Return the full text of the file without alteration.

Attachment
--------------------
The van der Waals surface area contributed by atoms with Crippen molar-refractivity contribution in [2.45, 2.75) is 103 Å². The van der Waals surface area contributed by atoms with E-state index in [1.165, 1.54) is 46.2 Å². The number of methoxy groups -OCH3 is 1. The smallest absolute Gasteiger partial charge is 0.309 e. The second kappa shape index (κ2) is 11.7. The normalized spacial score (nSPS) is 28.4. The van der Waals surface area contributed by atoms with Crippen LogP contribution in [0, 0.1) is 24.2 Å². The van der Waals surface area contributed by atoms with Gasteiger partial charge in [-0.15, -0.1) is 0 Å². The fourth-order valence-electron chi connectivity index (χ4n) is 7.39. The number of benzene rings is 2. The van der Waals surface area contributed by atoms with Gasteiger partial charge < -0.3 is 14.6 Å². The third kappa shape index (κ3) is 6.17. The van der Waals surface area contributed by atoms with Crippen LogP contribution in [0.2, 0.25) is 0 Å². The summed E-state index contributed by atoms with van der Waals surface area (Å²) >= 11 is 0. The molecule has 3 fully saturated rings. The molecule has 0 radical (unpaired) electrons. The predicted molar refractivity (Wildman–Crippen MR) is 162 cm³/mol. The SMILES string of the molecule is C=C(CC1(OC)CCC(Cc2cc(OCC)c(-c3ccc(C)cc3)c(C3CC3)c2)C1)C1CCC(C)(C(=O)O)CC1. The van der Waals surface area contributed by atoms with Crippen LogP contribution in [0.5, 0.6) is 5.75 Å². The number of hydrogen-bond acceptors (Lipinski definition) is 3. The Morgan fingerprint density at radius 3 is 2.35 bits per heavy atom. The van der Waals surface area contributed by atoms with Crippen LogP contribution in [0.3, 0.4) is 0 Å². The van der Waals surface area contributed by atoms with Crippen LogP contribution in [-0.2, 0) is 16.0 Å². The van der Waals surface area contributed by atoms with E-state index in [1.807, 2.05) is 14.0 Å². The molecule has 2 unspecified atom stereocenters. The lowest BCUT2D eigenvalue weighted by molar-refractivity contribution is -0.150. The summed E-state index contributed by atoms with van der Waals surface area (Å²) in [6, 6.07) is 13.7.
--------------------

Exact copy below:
The van der Waals surface area contributed by atoms with Crippen molar-refractivity contribution in [2.45, 2.75) is 103 Å². The van der Waals surface area contributed by atoms with E-state index in [1.165, 1.54) is 46.2 Å². The number of methoxy groups -OCH3 is 1. The smallest absolute Gasteiger partial charge is 0.309 e. The second kappa shape index (κ2) is 11.7. The normalized spacial score (nSPS) is 28.4. The van der Waals surface area contributed by atoms with Crippen LogP contribution in [0, 0.1) is 24.2 Å². The van der Waals surface area contributed by atoms with Gasteiger partial charge in [-0.15, -0.1) is 0 Å². The fourth-order valence-electron chi connectivity index (χ4n) is 7.39. The number of benzene rings is 2. The van der Waals surface area contributed by atoms with Gasteiger partial charge < -0.3 is 14.6 Å². The third kappa shape index (κ3) is 6.17. The van der Waals surface area contributed by atoms with Crippen LogP contribution in [0.2, 0.25) is 0 Å². The summed E-state index contributed by atoms with van der Waals surface area (Å²) >= 11 is 0. The molecule has 3 fully saturated rings. The molecule has 0 radical (unpaired) electrons. The predicted molar refractivity (Wildman–Crippen MR) is 162 cm³/mol. The SMILES string of the molecule is C=C(CC1(OC)CCC(Cc2cc(OCC)c(-c3ccc(C)cc3)c(C3CC3)c2)C1)C1CCC(C)(C(=O)O)CC1. The van der Waals surface area contributed by atoms with Crippen LogP contribution in [0.5, 0.6) is 5.75 Å². The number of hydrogen-bond acceptors (Lipinski definition) is 3. The Morgan fingerprint density at radius 3 is 2.35 bits per heavy atom. The van der Waals surface area contributed by atoms with Crippen LogP contribution in [0.3, 0.4) is 0 Å². The van der Waals surface area contributed by atoms with Crippen LogP contribution in [-0.2, 0) is 16.0 Å². The van der Waals surface area contributed by atoms with E-state index in [1.807, 2.05) is 14.0 Å². The molecule has 2 unspecified atom stereocenters. The lowest BCUT2D eigenvalue weighted by molar-refractivity contribution is -0.150. The summed E-state index contributed by atoms with van der Waals surface area (Å²) in [6, 6.07) is 13.7.